Widow's pension

A widow's pension is a payment from the government of a country to a person whose spouse has died.

Generally, such payments are made to a widow whose late spouse has satisfied the country's requirements, including contribution, cohabitation, and length of marriage.[1]

United StatesEdit

In the United States, the widow's pension was introduced in the Senate in 1930.[2] It was not especially uncommon for young women in Arkansas to marry Confederate pensioners; in 1937 the state passed a law stating that women who married Civil War veterans would not be eligible for a widow's pension. The law was later changed in 1939 to state that widows born after 1870 were not eligible for pensions.

In 2003, Congress approved a payment of $11,750 of widow's pension owed to Harriet Tubman.[1][3]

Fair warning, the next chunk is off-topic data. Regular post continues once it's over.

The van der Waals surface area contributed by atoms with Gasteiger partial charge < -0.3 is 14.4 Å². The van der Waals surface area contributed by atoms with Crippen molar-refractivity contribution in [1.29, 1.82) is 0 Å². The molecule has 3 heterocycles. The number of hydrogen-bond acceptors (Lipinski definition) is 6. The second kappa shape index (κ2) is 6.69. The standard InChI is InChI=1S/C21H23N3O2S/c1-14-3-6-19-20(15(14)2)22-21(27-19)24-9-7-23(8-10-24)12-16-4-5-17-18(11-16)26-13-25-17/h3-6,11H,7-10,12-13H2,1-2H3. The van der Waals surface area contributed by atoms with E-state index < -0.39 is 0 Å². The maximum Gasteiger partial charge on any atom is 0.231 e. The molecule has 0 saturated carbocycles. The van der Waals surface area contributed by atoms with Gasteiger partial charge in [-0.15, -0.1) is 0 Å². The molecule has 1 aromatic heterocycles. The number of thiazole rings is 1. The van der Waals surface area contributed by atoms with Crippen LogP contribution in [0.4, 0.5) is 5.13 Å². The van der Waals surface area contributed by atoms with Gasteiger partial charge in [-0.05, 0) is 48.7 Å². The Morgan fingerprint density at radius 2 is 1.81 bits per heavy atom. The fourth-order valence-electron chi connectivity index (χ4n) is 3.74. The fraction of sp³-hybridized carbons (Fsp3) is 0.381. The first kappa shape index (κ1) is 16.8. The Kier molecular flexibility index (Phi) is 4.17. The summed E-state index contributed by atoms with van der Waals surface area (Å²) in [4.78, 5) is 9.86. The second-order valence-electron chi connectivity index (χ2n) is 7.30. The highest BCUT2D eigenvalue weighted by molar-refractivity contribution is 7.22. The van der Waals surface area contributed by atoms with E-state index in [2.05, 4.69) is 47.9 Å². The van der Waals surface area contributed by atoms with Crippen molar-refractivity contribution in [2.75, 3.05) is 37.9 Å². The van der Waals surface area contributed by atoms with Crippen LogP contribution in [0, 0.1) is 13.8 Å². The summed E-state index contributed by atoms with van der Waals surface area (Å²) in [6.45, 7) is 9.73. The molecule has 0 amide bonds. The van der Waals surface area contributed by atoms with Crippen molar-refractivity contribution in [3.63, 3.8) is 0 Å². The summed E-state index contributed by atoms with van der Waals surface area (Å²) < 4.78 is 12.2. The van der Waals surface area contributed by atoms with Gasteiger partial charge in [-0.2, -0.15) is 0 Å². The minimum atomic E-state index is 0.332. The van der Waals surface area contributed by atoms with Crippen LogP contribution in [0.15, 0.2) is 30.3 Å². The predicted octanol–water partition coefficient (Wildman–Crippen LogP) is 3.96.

United KingdomEdit

In the United Kingdom, the Widow’s Pension was discontinued in 2001.[4] A widow's pension can be paid to childless widows aged 45 or over, or to those whose husband died before September 4, 2001.[5]

When it was offered, for a woman to qualify, her husband had to have paid 25 flat-rate contributions before April 6, 1975.[1]


In Israel in 2007, a court ruled that the female partner of a deceased lesbian was entitled to a widow's pension.[4]

New ZealandEdit

In New Zealand, a widow's pension was introduced in 1911 to help families with no other way of supporting themselves.[6]


  1. ^ a b c Chris Smith; David C. Hoath (1 January 1975). Law and the Underprivileged. Routledge & K. Paul. pp. 21–. ISBN 978-0-7100-8259-6.
  2. ^ "National Affairs: Widow's Pension". Time. May 19, 1930.
  3. ^ Johnson Publishing Company (17 November 2003). Jet. Johnson Publishing Company. pp. 6–. ISSN 0021-5996.
  4. ^ a b http://www.haaretz.com/hasen/spages/851454.html
  5. ^ http://www.dsdni.gov.uk/index/ssa/wi
  6. ^ "History of Monetary Benefits".